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LESSON 19

Matthew Chapter 19

Don Stewart Photo Don Stewart
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MATTHEW
CHAPTER 19
Jesus will now leave the Galilee on His way to Jerusalem and His destiny. Along the way He teaches about divorce, and the welcomes children to His kingdom. Jesus then meets a rich young ruler who wants to have eternal life. This brings Jesus into teaching about riches and the kingdom. Finally, He answers Peter's question about what they will receive for following Him.

The Road To Jerusalem (19:1-2)
Jesus now leaves the Galilee and is on His way to Jerusalem to fulfill the reason why He came to earth.
Matt. 19:1 And it came about when Jesus finished these things, He withdrew from the Galilee and came into the region of Judea, beyond the Jordan.
And it came about when Jesus finished these things, Jesus has finished the things leading up to His trip to Jerusalem.

He withdrew from the Galilee and came into the region of Judea, beyond the Jordan.
He is now moving southward, his journey will eventually take Him to Jerusalem.

Matt. 19:2
And great multitudes followed after Him, and He healed them there.
And great multitudes followed after Him, The multitudes are still with Him.

and He healed them there.
Jesus is still healing.
The Pharisees And Divorce (19:3-12)
Jesus now takes on the difficult issue of divorce.
Matt. 19:3
 And some Pharisees came to Him, testing Him, and saying, Is it lawful for a man to divorce his wife for any cause?
And some Pharisees came to Him, testing Him, Note that they were not interested in the answer to their question.

and saying, Is it lawful for a man to divorce his wife for any cause?
The question was not about divorce in our modern sense of the term. The debate was over the question whether a Jewish man could unilaterally divorce his wife for any issue about which the wife could not appeal. Roman law permitted either party to divorce the other while Jewish law permitted the husband to divorce the wife no matter what the wife wanted.
Matt. 19:4
And He answered and said, Have you not read, that He who created them at the beginning, made them male and female,
Note on a variant reading: Instead of create some manuscripts read made.
And He answered and said, Have you not read,
Jesus again appeals to the knowledge of those He is speaking to.

that He who created them at the beginning, made them male and female,
Please notice that Jesus believed in the Genesis account of creation.
Matt. 19:5
and He said, 'For this reason, a man will leave his father and mother and be joined to his wife, and the two will be one flesh?
and He said, 'For this reason, a man will leave his father and mother and be joined to his wife, and the two will be one flesh? The union God created in the beginning was exclusive and unbreakable.
Matt. 19:6
So they are no longer two, but one flesh. Therefore, that which God has joined together, let not man separate.
So they are no longer two, but one flesh. Therefore, that which God has joined together, let not man separate. This was God's original intention. Marriage is forever.
Matt. 19:7
They said to Him, Why then did Moses command to give a certificate of divorce, to divorce her?
Note on a variant reading: Some manuscripts do not have her after divorce.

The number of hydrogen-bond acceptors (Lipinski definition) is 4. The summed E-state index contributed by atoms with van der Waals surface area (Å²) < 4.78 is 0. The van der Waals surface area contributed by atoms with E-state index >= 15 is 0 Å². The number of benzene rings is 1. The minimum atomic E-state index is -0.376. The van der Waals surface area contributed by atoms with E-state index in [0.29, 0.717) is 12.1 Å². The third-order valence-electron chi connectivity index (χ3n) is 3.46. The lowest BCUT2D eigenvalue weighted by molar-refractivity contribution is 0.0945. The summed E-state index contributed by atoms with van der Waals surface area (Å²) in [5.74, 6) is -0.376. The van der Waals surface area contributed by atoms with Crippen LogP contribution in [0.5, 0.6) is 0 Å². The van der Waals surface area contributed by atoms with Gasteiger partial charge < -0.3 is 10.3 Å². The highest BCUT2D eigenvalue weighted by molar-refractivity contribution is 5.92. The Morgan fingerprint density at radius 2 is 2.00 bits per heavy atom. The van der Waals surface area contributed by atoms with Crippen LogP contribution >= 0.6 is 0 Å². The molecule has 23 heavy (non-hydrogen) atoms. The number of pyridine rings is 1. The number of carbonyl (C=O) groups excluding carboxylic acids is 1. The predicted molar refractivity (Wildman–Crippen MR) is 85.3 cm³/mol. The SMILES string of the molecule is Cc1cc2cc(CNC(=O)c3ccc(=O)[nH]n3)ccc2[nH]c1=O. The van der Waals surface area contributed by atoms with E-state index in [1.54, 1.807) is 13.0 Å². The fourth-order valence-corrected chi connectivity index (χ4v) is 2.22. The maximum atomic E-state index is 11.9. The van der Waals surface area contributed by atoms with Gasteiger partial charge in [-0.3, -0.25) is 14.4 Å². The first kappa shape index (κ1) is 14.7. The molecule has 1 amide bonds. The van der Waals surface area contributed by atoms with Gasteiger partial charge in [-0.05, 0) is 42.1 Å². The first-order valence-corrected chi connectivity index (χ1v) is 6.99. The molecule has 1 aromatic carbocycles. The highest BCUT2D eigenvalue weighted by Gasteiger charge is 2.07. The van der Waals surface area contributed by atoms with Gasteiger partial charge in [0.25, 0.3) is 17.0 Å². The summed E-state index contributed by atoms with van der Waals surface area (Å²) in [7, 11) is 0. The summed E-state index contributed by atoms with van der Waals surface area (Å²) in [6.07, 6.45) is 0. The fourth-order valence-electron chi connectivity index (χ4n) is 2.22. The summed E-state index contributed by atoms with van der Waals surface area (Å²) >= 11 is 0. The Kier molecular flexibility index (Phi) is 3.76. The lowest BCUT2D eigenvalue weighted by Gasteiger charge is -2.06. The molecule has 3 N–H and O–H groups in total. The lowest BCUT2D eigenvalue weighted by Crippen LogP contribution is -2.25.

They said to Him, Why then did Moses command to give a certificate of divorce,  to divorce her?
If this were God's intention then why the allowance for divorce? They assumed the law of Moses explicitly commanded or even approved divorce. However it did neither.
Matt. 19:8
He said to them, Because of the hardness of your heart, Moses permitted you to divorce your wives, but from the beginning it has not been this way.
He said to them, Because of the hardness of your heart, Moses permitted you to divorce your wives, but from the beginning it has not been this way.
It was neither commanded nor approved but rather tolerated because of the hard hearts of the people. The statements of Moses were not a divine sanction for divorce.
Matt. 19:9
But I say to you that whoever divorces his wife, except for immorality, and marries another woman, he is committing adultery.
Note on a variant readings: Instead of except for immorality some manuscripts read except on the ground of immorality.
After he is committing adultery some manuscripts read And he who marries a divorced woman commits adultery
There are four issues in this verse that make interpretation difficult:

1.What is the  exact wording of the text?  
2.The meaning of the Greek term
porneia translated immorality.  
3.What the word
except means and why it is in Matthew alone without being in Mark and Luke
4.How do we understand the disciples reaction to what Jesus said.
But I say to you that whoever divorces his wife, except for immorality,
The word translated immorality has the idea of any sexual sin..

and marries another woman,
Not only do they commit sexual sin, they marry someone else

he is committing adultery.
Here we have the tension between the absolute ideal of no divorce and the exception that Jesus allows. There is the recognition that we live in a fallen world. Jesus now will speak with His authority.
Matt. 19:10
His disciples said to Him, If such is the case of a man and his wife, it is better not to marry.
Note on a variant reading: Some manuscripts do not have the word His before disciples.
His disciples said to Him, If such is the case with a man and his wife, it is better not to marry.
With the commitment expected is it better to stay single?
Matt. 19:11
And He said to them, Not every one can accept this word, but only those to whom it has been given.
Note on a variant reading: Some manuscripts do not have the word this before teaching.
And He said to them, Not every one Jesus is not recommending celibacy over marriage, especially after what He has just said about marriage. Nowhere else does He speak of celibacy as God's ideal.
can accept this word,
This can be taken to mean either: